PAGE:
Portable Media Players May Struggle to Find Market
SAN FRANCISCO — If you build the portable media player, will they come?
Manufacturers keen to create the next iPod are starting to flood the market with a bevy of electronic devices that play movies, music and display photos.
Even Apple Computer Inc. CEO Steve Jobs, who has repeatedly pooh-poohed the notion of a video iPod, may be getting into the act, if speculation on Apple rumor Web sites is to be believed.
The iPod was a stunning, runaway success. But it’s not clear the next wave of media players will have the same appeal.
Ranging from devices from Archos, Creative Technology, Epson and the Sony PSP and others, the players range in cost from about $200 to about $800. And, for the most part, they aren’t small enough to drop in a pants pocket, analysts said, who question whether, in their current incarnation, they’ll take off.
“In many ways, I do view portable media players as a technology in search of a market,” said Van Baker, an analyst at industry research firm Gartner. “If I’m carrying music with me, chances are I want to carry something that’s a little smaller than a personal music player.”
Of course, digital music players are now as small as a pack of gum and range in size to as large as the dimensions of a deck of playing cards and easily slipped in pockets or clipped to belts and purses.
In a recent review of some of the devices, PC Magazine likened the current generation of personal music players to an eight-month-old baby: “It’s generally enjoyable to have around, but it still doesn’t really know what it is yet. And it’s occasionally fussy and a bit heavy to carry everywhere.”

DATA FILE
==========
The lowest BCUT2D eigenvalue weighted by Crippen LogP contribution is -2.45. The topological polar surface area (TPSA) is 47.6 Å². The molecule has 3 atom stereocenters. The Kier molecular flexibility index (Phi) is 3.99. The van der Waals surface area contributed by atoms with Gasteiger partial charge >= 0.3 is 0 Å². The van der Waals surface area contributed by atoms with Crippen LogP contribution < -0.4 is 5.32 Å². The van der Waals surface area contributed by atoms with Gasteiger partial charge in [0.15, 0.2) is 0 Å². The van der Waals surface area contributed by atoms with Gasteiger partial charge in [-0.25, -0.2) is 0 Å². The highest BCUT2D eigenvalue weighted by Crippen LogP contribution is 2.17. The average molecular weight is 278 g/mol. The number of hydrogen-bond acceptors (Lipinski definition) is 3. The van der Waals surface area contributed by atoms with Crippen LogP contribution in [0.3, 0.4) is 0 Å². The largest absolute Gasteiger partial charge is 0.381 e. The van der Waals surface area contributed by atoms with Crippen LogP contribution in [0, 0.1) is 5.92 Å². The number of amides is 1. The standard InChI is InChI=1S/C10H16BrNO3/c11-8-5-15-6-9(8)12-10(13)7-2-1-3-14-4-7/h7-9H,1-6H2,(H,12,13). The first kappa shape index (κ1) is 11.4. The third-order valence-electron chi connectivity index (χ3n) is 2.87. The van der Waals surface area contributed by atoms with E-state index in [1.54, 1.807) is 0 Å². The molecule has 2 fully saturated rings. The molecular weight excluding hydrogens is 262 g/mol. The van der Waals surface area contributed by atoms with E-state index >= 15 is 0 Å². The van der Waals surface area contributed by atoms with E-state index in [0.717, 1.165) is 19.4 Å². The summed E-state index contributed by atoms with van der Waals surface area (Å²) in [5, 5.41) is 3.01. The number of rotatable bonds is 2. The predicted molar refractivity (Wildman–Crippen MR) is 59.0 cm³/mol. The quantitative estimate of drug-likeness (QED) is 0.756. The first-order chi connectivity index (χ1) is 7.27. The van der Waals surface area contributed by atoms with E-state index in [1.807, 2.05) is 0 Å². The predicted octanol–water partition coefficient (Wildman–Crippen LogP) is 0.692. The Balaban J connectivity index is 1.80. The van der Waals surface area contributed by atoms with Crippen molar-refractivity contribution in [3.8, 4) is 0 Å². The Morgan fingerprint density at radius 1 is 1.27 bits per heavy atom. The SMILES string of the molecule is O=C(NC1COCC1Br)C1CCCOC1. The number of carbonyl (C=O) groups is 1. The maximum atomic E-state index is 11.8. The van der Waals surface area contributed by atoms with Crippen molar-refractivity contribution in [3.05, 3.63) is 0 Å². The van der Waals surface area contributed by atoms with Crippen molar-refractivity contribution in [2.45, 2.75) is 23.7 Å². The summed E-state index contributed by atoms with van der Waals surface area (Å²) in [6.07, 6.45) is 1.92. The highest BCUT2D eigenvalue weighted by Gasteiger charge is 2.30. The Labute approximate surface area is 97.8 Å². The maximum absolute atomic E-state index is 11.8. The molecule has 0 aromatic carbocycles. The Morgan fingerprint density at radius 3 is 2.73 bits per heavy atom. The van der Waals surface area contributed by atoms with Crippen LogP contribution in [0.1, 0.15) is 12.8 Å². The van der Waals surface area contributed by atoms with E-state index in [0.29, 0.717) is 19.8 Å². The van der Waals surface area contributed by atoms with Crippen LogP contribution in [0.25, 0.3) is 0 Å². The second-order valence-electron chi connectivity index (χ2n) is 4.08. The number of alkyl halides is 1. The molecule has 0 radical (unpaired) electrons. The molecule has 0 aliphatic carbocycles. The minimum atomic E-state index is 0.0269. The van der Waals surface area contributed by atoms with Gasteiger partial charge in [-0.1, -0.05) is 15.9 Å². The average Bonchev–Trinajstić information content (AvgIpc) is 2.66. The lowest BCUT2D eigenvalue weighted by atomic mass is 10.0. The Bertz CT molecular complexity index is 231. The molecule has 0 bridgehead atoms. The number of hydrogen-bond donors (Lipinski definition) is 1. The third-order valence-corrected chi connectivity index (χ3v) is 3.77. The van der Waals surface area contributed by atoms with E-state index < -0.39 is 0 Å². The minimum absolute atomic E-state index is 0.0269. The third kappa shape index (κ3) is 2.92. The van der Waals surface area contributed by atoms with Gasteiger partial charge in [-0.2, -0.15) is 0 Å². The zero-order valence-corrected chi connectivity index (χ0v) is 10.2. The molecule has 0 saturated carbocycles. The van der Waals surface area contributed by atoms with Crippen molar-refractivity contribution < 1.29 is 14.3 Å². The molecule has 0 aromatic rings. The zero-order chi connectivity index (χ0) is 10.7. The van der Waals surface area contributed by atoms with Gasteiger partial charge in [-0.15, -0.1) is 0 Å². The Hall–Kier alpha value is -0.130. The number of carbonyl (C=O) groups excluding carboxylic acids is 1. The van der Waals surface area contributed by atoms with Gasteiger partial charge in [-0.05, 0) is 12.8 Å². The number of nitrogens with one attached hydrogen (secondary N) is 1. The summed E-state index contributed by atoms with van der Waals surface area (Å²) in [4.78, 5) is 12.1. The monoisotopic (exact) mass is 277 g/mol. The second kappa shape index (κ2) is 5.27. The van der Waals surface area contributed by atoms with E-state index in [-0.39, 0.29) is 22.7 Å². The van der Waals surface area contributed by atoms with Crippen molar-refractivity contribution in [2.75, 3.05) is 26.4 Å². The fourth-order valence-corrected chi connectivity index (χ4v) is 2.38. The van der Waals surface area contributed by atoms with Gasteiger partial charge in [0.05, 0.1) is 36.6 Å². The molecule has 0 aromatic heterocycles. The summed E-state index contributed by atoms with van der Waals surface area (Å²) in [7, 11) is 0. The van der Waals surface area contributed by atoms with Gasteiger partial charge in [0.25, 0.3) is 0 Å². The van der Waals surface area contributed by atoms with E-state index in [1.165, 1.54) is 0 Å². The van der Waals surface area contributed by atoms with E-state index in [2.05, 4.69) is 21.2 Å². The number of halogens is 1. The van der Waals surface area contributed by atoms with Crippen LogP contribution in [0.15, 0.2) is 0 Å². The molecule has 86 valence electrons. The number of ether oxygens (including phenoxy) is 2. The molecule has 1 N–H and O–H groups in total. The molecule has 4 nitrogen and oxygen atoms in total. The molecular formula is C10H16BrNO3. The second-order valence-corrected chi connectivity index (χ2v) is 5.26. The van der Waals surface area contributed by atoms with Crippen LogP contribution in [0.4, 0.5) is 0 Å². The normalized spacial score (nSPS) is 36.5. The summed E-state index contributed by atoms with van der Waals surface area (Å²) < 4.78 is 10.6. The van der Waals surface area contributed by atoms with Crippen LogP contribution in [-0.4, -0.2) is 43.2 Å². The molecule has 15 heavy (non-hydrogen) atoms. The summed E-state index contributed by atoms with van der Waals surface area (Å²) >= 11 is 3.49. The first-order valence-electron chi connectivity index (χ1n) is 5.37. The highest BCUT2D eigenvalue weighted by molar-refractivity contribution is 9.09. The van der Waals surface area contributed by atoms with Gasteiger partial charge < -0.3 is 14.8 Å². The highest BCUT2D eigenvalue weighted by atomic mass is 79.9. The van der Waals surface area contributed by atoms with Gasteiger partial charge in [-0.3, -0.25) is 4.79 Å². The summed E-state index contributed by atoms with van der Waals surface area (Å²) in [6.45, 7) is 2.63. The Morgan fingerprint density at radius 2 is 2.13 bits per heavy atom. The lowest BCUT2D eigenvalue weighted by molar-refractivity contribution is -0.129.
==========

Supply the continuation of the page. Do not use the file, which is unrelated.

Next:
Says NPD Group analyst Stephen Baker: “We haven’t really given people a reason why they would want to own one yet.”
He noted that there is a lack of infrastructure in place to easily download and manage movies and television shows, a problem that iPod solved for the music world.
“Downloading long videos is still not super easy to do and doesn’t save you a heck of a lot of time over going to the video store, renting a video and playing it on your portable DVD player,” NPD’s Baker said.
Even so, Web sites that traffic in rumors about forthcoming products from the notoriously tight-lipped Apple have been buzzing for more than a year about a video iPod.
What Jobs may have up his sleeve is a music video download service or the like that is seamlessly integrated into the iTunes online music store and the iTunes digital music jukebox software, analysts said.
If Jobs and company can pull that off — delivering a way to buy and manage video content as easily as with iTunes — then there may well be a market for personal media players, analysts said.
“If indeed someone could bring a service to market to go along with this device that was as drop-dead simple as the iPod iTunes interface, then perhaps there is a market,” Gartner’s Baker said.
That may be why, analysts said, Apple has waited this long before rolling out what could be called a video iPod, while it works out all the kinks. Wall Street analysts have already said the company could introduce such a device as soon as September.
And as with most gizmos in the consumer electronics market, price is always a key consideration. At about $800 for the Archos AV700 Mobile DVR with 100 gigabytes of storage, that might well be too pricey for many.
“I could buy the kid an iPod shuffle and a portable DVD player and still come out with money in my pocket,” Gartner’s Baker said.